Mordkin aims to jump-start town | AspenTimes.com
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Mordkin aims to jump-start town

Janet Urquhart

Snowmass Village needs something of a jump-start, according to Arnie Mordkin, an attorney who has thrown his hat into the ring for next week’s Town Council election.

Mordkin, 63, is among five candidates bidding for two seats.

“I think somebody needs to get things going again,” Mordkin said. “Snowmass Village is stagnating, and whenever you don’t go forward, you go backward.”

Snowmass has lost visitors, tax base (sales tax revenues) and amenities, he said.

A full-time resident since 1995 and a two-year member of the town’s Planning and Zoning Commission, Mordkin has been visiting Snowmass since 1970. He bought his first residence in the resort in 1982. His tenure, he said, gives him a perspective – and a sense of what has been lost.

He rattled off a list of amenities that Snowmass once boasted, like a repertory theater, a movie house, an ice rink and sleigh rides. The summer rodeo may be the next to go.

“There are a lot of folks who are new here and don’t remember all the things this village used to have,” he said. Those things, he said, are what Snowmass needs to bring people back and to remain vital.

Mordkin recalls the fire ring that used to exist on the Snowmass Mall, where teens would gather regularly on winter nights.

“That was a gathering place for kids. We’re supposedly a resort that caters to young people – families with children,” he said.

Mordkin, who runs Snowmass Photos and Books with his wife, in addition to his law practice, said he wants to see Snowmass prosper and grow.

The resort will have its next opportunity to do just that with the coming proposal from the Aspen Skiing Co. for a base village development.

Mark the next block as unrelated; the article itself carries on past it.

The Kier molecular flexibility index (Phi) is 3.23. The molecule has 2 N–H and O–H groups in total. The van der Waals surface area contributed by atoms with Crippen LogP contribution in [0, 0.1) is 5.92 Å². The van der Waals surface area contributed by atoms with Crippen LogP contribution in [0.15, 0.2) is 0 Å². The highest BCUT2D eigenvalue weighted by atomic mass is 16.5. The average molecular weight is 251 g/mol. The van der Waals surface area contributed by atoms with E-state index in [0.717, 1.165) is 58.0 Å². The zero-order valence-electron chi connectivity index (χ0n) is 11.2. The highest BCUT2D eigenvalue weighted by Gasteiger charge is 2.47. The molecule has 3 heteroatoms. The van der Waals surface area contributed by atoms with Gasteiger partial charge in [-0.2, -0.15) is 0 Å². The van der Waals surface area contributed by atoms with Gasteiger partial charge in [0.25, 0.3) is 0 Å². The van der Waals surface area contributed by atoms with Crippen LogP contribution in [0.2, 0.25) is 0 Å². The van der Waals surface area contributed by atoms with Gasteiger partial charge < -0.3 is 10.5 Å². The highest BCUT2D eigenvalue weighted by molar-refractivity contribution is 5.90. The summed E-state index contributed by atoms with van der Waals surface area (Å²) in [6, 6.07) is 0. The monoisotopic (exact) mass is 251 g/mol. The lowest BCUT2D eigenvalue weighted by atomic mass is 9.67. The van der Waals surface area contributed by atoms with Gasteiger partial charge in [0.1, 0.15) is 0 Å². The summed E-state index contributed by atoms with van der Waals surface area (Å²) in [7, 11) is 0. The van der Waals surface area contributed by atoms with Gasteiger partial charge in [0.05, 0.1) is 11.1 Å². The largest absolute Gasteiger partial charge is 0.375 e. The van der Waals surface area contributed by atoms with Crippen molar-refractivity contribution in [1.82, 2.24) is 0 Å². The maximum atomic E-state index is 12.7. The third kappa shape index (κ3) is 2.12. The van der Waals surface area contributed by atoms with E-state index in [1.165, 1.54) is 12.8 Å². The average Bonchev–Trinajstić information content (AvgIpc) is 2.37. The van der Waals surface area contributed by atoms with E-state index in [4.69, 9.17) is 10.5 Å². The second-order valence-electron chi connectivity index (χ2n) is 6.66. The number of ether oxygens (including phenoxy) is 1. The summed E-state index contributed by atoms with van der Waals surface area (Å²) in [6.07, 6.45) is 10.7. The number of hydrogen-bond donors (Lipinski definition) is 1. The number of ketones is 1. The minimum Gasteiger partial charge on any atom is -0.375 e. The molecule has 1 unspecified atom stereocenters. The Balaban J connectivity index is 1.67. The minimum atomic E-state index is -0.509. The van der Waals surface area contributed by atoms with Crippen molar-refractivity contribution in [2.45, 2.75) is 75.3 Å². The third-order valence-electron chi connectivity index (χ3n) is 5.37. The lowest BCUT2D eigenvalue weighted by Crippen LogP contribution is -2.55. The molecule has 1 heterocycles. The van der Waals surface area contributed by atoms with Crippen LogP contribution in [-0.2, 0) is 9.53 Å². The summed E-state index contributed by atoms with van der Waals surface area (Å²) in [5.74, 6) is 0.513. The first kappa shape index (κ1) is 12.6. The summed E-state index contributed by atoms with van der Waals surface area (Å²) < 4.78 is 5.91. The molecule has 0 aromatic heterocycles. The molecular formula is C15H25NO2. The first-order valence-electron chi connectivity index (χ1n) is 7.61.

“Base village is an integral part of the community, and it needs to be developed,” he said. He will not, he added, “rubber stamp” whatever the Skico brings forward.

Though the Skico’s application for the project will not come to the town until after the election, Mordkin is already pushing hard for one element – a “people transporter.”

Some free method of transport that connects the Snowmass Center to the base village and the mall has to be part of the plan, he said.

What that system might be, Mordkin can’t say yet. “It isn’t the rubber tire, I can tell you that.”

Mordkin doesn’t envision putting the cost of such a system on the Skico’s shoulders. It should be funded by private and public dollars, involving the Skico, mall merchants and property owners, the Snowmass Center, the Snowmass Village Resort Association and the town, he said.

Among other issues, Morkin said he favors formation of a rural transportation authority to fund valleywide mass transit.

Mordkin backs a pair of Snowmass Village ballot questions to enhance the town’s amenities – the measures that would allow additional taxes and increased debt to build a municipal swimming pool and purchase the Rodeo Grounds.

However, Mordkin said he opposes the citizens’ initiative that would place an annual spending cap on the town. Exceeding it would require voter approval.

The measure would generate divisiveness and undermine representative democracy, he said. Holding a vote each time government sees the need for an expenditure that would exceed the cap bogs things down, he said.


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